Purging through cinema: From Inglourious Basterds to Ilsa

by Victor Rodriguez / Columnist • October 4, 2012

As of late, violence has dominated the screen. In Asian cinema, such as Park Chan-wook’s Vengeance Trilogy (composed of Sympathy for Mr. Vengeance, Oldboy, and Lady Vengeance), the South Korean director films everything from removal kidney surgeries to be sold in the black market, to an incestuous man cutting off his own tongue. 

Yet when asked at a conference if he is a cruel man in his personal life, he said he is not. That’s probably why his movies are so fierce. Film forces the creators and viewers to purge dark emotions. The big screen can project anything, illuminating a two hour getaway from reality. Whether you are followed by your dreams or nightmares, motion pictures can help satisfy unrealistic urges. 

In 2009, Quentin Tarantino’s witty dark humor and stylized bloodbaths in Inglourious Basterds managed to be enjoyable. It was as if we were waiting for the retaliation on the Nazis, and Tarantino was ready to give it to us. 

In an interview with the “Village Voice, Tarantino explains that he took the  raw power of proganda films from World War II to make this picture so appealing. 

“For people of my generation and younger, I didn’t want to trap the film in that period bubble, like all the TV movies about the Holocaust or the war movies or the Ken Follett miniseries with David Soul [The Key to Rebecca]. I was very influenced by Hollywood propaganda movies made during World War II.”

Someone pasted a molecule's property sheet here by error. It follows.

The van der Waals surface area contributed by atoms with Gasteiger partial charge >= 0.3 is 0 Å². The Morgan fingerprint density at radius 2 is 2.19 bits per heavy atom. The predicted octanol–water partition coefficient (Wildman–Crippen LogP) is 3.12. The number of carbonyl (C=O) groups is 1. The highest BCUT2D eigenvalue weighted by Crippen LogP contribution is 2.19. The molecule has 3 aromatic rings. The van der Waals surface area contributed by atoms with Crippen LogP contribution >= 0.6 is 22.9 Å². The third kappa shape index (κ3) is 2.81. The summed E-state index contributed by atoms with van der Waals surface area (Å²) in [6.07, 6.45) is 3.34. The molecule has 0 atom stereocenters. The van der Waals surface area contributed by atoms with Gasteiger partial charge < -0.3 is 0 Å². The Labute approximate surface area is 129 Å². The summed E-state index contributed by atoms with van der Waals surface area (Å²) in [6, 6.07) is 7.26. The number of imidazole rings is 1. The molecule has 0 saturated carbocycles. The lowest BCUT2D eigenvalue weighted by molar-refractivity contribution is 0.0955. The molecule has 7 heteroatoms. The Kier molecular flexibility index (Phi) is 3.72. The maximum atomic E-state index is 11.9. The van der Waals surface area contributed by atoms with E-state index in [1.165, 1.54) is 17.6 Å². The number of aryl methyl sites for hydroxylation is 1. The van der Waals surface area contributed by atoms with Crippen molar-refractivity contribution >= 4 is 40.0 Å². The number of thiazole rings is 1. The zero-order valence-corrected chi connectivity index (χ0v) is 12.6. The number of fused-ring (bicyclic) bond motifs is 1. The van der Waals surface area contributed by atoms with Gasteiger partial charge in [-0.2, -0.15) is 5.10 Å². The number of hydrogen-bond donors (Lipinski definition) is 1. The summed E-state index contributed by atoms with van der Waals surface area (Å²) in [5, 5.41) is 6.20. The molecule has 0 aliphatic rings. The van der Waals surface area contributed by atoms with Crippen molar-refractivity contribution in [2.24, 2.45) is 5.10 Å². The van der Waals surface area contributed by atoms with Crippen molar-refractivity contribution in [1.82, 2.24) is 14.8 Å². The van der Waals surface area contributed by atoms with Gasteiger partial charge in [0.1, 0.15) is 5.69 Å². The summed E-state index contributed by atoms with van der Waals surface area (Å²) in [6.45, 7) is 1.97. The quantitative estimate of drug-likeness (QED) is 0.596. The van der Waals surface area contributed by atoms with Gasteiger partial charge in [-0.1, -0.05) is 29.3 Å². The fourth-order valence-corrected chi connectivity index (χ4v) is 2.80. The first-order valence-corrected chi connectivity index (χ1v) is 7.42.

Inglourious Basterds would have been a failure at the box office (if it even got through production) if the roles were reversed. That would have resulted in a movie filled with brutality that is only comparable to Nazisploitation films of the 60s and 70s, such as the grindhouse film Ilsa, She Wolf of the SS. If Ilsa does not ring a bell, it is probably because its main plot (conducting sadistic scientific experiments to prisoners of war in a Nazi stalag) only appeals to a very small niche audience. The antagonism portrayed in Ilsa, needless to say, does not fly in this day and age; but Inglourious Basterds does.The seriousness and psychological reach of violence is dependent on the victim and victimizer.  

Thinking back to Inglourious Bastards, we cannot blame those who take a little pleasure watching counterstrikes against the members of the Third Reich. However, to smile at a film like Ilsa would be unsettling because our culture shuns sadism. 

Neither Chan-wook, nor Tarantino are necessarily violent men and, because of their movies, they might even be more mentally sane than the rest of us. 

It would be a degradation to call expression the sole function of film, because the big screen helps abolish the individual of repressed feelings.